The other concepts I want to introduce before we start talking about domains in earnest are the separation axioms and the idea of compactness in topology. We’ll start with compactness first.

Compactness is about covers. A cover of a subset A of X, our topological space, is a set of open sets whose union contains X. In thinking about open sets as “relatedness” we could say that a cover over a subset A of X are a collection of related points that includes at least every point in A. So for our example of the addressing topology, then a cover of all the united states would be all the postal codes.

A subset A of X is called compact when every cover of A has a finite subcover, that is you can choose only a finite number of open sets from the cover and still cover A. Now this doesn’t say “there exists a finite cover over A” because that’s actually a trivial property since X itself is an open set that covers any subset. No, compactness actually means something a little more interesting: if we think of each open set in the cover as a “distinction” that relates some points to each other, then compactness means that no matter how you’re breaking apart A into a set of distinctions you actually only need a finite number of those distinctions to explain the entire set A. Finite sets are trivially compact, even as subsets of an infinite space, by the following algorithm:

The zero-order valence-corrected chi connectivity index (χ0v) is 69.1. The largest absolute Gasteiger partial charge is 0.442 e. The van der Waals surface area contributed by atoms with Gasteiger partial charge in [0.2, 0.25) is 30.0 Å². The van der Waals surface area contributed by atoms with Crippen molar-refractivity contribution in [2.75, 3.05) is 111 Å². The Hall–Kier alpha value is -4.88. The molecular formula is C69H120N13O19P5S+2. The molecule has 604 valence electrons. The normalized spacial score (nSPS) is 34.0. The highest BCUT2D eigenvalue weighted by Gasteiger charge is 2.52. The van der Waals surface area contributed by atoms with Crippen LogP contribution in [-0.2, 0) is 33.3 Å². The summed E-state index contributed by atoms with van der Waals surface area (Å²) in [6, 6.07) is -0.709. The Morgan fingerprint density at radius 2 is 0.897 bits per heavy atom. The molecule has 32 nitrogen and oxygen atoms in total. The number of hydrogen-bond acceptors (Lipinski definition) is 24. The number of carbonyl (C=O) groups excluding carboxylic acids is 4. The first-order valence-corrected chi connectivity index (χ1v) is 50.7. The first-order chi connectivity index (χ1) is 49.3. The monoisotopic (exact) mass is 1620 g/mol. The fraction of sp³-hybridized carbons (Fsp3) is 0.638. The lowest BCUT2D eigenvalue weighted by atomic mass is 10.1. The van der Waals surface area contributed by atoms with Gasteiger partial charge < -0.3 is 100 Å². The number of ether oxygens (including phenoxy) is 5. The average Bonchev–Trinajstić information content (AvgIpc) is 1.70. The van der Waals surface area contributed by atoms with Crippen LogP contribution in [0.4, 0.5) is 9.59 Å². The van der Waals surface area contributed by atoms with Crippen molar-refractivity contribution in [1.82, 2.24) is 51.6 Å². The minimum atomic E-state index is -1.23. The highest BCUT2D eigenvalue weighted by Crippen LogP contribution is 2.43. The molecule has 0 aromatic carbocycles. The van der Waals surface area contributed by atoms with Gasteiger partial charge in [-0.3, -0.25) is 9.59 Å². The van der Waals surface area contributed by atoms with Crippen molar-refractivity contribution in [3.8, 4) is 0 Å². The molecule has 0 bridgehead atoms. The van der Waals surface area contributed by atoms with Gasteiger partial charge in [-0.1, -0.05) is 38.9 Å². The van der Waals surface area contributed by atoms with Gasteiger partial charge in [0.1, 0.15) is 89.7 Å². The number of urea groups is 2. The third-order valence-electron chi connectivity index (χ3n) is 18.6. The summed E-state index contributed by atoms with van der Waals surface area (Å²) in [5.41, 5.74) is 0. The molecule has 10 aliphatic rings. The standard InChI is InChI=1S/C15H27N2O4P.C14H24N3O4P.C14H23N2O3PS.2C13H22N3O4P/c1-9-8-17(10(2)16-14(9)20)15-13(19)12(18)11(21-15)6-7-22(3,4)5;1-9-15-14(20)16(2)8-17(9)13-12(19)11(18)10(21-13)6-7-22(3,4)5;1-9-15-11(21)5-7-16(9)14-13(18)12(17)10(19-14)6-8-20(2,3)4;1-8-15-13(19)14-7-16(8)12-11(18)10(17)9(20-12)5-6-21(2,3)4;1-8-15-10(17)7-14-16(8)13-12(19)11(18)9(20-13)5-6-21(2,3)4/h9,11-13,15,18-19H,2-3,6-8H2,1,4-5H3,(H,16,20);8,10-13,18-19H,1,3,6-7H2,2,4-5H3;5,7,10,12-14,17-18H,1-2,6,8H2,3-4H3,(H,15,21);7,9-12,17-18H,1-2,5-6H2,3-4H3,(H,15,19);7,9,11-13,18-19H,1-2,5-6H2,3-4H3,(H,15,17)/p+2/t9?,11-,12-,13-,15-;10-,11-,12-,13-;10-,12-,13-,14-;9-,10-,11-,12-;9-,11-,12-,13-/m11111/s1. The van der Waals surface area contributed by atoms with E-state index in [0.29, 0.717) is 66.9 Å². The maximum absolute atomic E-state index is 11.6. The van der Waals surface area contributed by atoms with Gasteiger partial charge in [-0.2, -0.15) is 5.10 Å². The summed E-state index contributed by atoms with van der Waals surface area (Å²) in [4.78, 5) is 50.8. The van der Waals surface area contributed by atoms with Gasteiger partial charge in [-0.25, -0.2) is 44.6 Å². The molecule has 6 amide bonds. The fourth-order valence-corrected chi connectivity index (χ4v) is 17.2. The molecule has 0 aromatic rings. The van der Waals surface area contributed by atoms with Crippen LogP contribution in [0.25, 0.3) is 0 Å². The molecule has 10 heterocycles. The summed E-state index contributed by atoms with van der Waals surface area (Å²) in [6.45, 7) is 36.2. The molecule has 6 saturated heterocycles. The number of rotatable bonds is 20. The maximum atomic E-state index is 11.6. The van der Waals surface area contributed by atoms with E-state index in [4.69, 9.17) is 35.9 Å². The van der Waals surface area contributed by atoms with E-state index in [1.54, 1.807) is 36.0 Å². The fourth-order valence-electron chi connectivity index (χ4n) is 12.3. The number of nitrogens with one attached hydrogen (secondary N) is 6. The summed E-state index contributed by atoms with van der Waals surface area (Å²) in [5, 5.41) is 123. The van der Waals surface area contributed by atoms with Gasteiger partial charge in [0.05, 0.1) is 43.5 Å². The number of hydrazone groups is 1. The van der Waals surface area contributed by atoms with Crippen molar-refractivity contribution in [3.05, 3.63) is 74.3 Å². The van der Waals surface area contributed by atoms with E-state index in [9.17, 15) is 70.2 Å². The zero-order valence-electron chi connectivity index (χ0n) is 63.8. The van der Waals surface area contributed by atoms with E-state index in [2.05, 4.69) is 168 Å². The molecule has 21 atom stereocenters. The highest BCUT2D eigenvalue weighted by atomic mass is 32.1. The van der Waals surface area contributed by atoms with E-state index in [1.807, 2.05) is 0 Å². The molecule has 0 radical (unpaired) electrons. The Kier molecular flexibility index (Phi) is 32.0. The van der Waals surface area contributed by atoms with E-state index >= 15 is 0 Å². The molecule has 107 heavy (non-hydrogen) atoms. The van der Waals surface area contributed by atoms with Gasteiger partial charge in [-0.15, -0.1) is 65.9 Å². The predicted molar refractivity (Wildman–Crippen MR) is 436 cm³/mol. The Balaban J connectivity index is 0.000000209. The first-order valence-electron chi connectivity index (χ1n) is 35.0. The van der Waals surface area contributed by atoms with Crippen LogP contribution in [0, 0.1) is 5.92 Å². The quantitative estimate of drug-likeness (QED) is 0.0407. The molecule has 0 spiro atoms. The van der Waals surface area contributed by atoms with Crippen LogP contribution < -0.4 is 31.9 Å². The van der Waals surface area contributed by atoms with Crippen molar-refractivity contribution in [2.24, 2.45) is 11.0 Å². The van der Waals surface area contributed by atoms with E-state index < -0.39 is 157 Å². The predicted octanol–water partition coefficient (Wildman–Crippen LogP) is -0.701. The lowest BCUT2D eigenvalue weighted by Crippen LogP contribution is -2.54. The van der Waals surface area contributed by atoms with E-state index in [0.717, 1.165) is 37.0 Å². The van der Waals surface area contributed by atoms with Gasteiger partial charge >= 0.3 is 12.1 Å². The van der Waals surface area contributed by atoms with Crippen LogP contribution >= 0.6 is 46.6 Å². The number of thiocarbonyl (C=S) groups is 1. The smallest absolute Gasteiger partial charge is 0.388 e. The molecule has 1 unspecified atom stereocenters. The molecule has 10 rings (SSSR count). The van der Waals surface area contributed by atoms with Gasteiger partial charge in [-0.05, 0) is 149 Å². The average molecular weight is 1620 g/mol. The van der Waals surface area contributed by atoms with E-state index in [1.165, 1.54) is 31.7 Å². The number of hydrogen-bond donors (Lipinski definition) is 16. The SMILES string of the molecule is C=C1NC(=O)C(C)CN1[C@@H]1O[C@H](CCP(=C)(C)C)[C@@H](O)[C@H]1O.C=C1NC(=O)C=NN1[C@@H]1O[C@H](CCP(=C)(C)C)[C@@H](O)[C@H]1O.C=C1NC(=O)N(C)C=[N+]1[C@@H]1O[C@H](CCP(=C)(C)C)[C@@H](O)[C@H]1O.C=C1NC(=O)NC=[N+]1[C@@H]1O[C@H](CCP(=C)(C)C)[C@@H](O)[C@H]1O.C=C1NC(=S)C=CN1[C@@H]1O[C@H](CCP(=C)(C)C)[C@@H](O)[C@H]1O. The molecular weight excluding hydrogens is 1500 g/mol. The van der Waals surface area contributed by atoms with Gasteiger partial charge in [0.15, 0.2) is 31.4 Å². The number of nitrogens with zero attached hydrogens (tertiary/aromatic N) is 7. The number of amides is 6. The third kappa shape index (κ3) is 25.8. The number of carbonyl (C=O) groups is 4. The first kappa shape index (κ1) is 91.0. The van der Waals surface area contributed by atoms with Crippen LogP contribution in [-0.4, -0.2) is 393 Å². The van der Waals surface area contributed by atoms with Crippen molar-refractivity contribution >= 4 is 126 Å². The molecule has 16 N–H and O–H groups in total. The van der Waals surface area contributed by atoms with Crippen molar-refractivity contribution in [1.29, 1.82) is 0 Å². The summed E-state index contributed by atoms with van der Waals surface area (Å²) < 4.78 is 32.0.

1. Choose any point x \in A, then choose an open set from the cover of A that includes x.
  2. Choose a point that hasn’t been chosen yet, and choose an open set that includes it and add it to the finite cover. If there aren’t any unchosen points in A then stop, otherwise repeat step 2.

This doesn’t choose any kind of minimal finite cover, but it’s finite nonetheless since we have at most a number of open sets equal to the number of points in A.

That’s still a bit abstract, so let’s try another analogy: look around you at any object, say the device you’re reading this post on. This device has a finite shape and size. It has a definite dimensions of height and width and depth. An open cover would be literally picking (borderless) regions in space that overlap to include the entire object. We can choose a finite subcover with the following pseudo-algorithm:

  1. start by picking the largest region in the open cover
  2. pick the largest cover that overlaps with the remaining space, if the whole region is covered then stop, otherwise repeat step 2

Now, it might feel like this algorithm should terminate but you might have some anxiety over the possibility of a Zeno-like situation where you manage to only cover a small enough fraction in each step that it takes an infinite number of regions to cover the entire space. This is guaranteed to not happen by a property described in the Heine-Borel theorem.

A rough intuition for how Heine-Borel saves us is that the fact that your object in question has edges is actually what keeps this infinite regress from happening. Since you need to reach the edge, not just get arbitrarily close to it, there must be some neighborhood that crosses the gap and actually touches it. That’s what keeps this situation from being like Zeno’s paradox in which you never quite get there at any finite step.

This post has gotten a little long, so next time we’ll get back to separation axioms and then the scott topology.